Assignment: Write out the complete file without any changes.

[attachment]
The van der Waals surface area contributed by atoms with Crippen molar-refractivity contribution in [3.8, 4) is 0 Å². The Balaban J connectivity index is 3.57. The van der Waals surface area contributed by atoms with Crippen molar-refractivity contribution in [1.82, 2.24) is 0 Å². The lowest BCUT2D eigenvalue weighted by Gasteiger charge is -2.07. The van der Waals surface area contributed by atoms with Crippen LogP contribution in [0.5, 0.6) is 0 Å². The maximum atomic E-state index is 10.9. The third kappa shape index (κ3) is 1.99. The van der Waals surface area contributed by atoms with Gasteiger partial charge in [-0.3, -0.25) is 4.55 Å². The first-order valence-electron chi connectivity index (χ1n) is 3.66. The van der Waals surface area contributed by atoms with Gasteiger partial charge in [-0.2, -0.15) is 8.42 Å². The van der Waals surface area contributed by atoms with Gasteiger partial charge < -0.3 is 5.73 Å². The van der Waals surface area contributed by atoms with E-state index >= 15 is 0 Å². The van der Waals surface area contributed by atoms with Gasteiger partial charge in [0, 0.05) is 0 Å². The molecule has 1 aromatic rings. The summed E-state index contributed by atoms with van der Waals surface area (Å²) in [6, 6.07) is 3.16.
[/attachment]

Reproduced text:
The van der Waals surface area contributed by atoms with Crippen molar-refractivity contribution in [3.8, 4) is 0 Å². The Balaban J connectivity index is 3.57. The van der Waals surface area contributed by atoms with Crippen molar-refractivity contribution in [1.82, 2.24) is 0 Å². The lowest BCUT2D eigenvalue weighted by Gasteiger charge is -2.07. The van der Waals surface area contributed by atoms with Crippen LogP contribution in [0.5, 0.6) is 0 Å². The maximum atomic E-state index is 10.9. The third kappa shape index (κ3) is 1.99. The van der Waals surface area contributed by atoms with Gasteiger partial charge in [-0.3, -0.25) is 4.55 Å². The first-order valence-electron chi connectivity index (χ1n) is 3.66. The van der Waals surface area contributed by atoms with Gasteiger partial charge in [-0.2, -0.15) is 8.42 Å². The van der Waals surface area contributed by atoms with Gasteiger partial charge < -0.3 is 5.73 Å². The van der Waals surface area contributed by atoms with E-state index >= 15 is 0 Å². The van der Waals surface area contributed by atoms with Gasteiger partial charge in [0, 0.05) is 0 Å². The molecule has 1 aromatic rings. The summed E-state index contributed by atoms with van der Waals surface area (Å²) in [6, 6.07) is 3.16.